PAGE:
2) A person can only comprehend the causes that make his choice harder or easier. He can choose - with no cause except his choice - to follow or to oppose those causes. I can, for example, feel my desire to stay in bed in the morning is because I am tired; as well as my desire to get out of bed is because I have things I need to do. The choice as to which of those causes to oppose and which to follow, is my own.

#17 Role Model Wannabe

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Posted 17 April 2012 - 07:06 PM

1) I understand that, I'm questioning the actual details of that idea, in theory I understand, I just have a question with the practicality. For example; If I know that my action is coming from an unhealthy spot, I'll change it. Yes I chose to change, but my "personality" made me listen to that thought, a thought that would only occur if I was a certain person..... So yes, I can literally choose, but there's basis!


On what basis do you say most human beings are not born with the ability to overcome their predispositions?

If a person has a certain Yetzer Hara towards something, he can't just "overcome" it. He needs to strengthen himself, an act that may be considered "nurture." I can't wake up one morning and be a different person just like that, there's a reason why I choose to be a different person, and my "personality" helps make that decision. Isn't that whole point of "Yetzer Hara," to give us resistance, so that we can grow and overcome it?


How can somebody just wake up one day, without any trigger (regret, guilt...) and be a different person?

2) If someone knows they desire to stay in bed in the morning, yet also want to get out of bed because they have things to, they will weigh the options, and see which one they'd rather do. In addition to all the other factors contributing to this decision, they will come up with an equation. They will then get a result. They will then act on that result. How did free will apply? Yes, they could've gone against the "logic", but He's not that kind of person, or if he did go against the logic, there's also reason why. I understand that we have a choice, I don't understand why it's called free will, we could choose, but there's a whole bunch of arrows leading up to the decision, and so many factors!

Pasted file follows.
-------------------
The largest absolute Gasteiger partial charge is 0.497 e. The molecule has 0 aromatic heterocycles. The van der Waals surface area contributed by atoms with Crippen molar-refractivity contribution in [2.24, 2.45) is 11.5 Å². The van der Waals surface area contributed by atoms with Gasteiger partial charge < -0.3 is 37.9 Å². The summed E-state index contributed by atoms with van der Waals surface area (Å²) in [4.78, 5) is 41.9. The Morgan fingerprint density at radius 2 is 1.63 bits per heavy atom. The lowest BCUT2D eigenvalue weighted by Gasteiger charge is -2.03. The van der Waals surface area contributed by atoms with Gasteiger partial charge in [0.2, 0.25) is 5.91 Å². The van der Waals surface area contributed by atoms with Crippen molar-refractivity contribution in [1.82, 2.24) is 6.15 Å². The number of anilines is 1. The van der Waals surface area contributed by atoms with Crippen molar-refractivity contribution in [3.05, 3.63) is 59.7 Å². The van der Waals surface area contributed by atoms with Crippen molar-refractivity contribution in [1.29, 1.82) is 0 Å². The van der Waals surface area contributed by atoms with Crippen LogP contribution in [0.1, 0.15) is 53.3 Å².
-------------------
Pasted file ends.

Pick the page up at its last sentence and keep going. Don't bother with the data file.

I know I am wrong, I don't know where though! You've been trying to answer the question, but for some reason I just still have it! Thank You again for helping me answer it, and I'm sorry for persisting. I feel like if I can get this off my mind, answered, then it may clear up some other things too.

#18 Rabbi Shapiro

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Posted 17 April 2012 - 09:21 PM

I am not understanding your question. You are basing your questions on certain assumptions, assumptions which I denied. But you keep insisting on keeping those assumptions without telling me why you do.

If I know that my action is coming from an unhealthy spot, I'll change it. Yes I chose to change, but my "personality" made me listen to that thought, a thought that would only occur if I was a certain person

No. Your personality did not make you listen to that thought. What basis do you have for that?

If a person has a certain Yetzer Hara towards something, he can't just "overcome" it. He needs to strengthen himself, an act that may be considered "nurture."